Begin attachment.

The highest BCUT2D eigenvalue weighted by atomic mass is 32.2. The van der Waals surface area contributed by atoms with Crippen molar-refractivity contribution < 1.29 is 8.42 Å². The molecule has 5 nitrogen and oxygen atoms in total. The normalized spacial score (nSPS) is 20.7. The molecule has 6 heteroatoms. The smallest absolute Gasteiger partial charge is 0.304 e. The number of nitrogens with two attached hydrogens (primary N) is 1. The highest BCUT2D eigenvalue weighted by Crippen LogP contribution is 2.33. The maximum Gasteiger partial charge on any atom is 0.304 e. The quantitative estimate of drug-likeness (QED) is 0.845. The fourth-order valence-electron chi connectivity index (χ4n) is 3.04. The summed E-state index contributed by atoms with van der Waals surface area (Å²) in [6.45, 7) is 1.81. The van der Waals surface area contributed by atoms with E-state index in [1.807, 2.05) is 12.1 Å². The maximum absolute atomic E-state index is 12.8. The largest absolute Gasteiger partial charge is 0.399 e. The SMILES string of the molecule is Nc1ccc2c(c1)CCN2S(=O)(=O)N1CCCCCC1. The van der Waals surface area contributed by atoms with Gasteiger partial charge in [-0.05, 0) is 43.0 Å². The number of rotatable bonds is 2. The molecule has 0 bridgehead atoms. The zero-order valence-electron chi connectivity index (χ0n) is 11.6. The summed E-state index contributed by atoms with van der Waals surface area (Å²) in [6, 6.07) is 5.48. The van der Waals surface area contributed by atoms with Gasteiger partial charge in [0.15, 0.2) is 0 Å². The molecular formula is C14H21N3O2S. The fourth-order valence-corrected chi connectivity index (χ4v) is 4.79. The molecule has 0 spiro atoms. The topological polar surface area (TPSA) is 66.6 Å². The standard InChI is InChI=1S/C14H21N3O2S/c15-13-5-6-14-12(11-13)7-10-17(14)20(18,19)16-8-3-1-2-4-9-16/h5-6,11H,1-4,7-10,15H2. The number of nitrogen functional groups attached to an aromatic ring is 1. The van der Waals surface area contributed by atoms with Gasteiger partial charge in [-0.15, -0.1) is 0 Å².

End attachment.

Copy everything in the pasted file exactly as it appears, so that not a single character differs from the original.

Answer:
The highest BCUT2D eigenvalue weighted by atomic mass is 32.2. The van der Waals surface area contributed by atoms with Crippen molar-refractivity contribution < 1.29 is 8.42 Å². The molecule has 5 nitrogen and oxygen atoms in total. The normalized spacial score (nSPS) is 20.7. The molecule has 6 heteroatoms. The smallest absolute Gasteiger partial charge is 0.304 e. The number of nitrogens with two attached hydrogens (primary N) is 1. The highest BCUT2D eigenvalue weighted by Crippen LogP contribution is 2.33. The maximum Gasteiger partial charge on any atom is 0.304 e. The quantitative estimate of drug-likeness (QED) is 0.845. The fourth-order valence-electron chi connectivity index (χ4n) is 3.04. The summed E-state index contributed by atoms with van der Waals surface area (Å²) in [6.45, 7) is 1.81. The van der Waals surface area contributed by atoms with E-state index in [1.807, 2.05) is 12.1 Å². The maximum absolute atomic E-state index is 12.8. The largest absolute Gasteiger partial charge is 0.399 e. The SMILES string of the molecule is Nc1ccc2c(c1)CCN2S(=O)(=O)N1CCCCCC1. The van der Waals surface area contributed by atoms with Gasteiger partial charge in [-0.05, 0) is 43.0 Å². The number of rotatable bonds is 2. The molecule has 0 bridgehead atoms. The zero-order valence-electron chi connectivity index (χ0n) is 11.6. The summed E-state index contributed by atoms with van der Waals surface area (Å²) in [6, 6.07) is 5.48. The van der Waals surface area contributed by atoms with Gasteiger partial charge in [0.15, 0.2) is 0 Å². The molecular formula is C14H21N3O2S. The fourth-order valence-corrected chi connectivity index (χ4v) is 4.79. The molecule has 0 spiro atoms. The topological polar surface area (TPSA) is 66.6 Å². The standard InChI is InChI=1S/C14H21N3O2S/c15-13-5-6-14-12(11-13)7-10-17(14)20(18,19)16-8-3-1-2-4-9-16/h5-6,11H,1-4,7-10,15H2. The number of nitrogen functional groups attached to an aromatic ring is 1. The van der Waals surface area contributed by atoms with Gasteiger partial charge in [-0.15, -0.1) is 0 Å².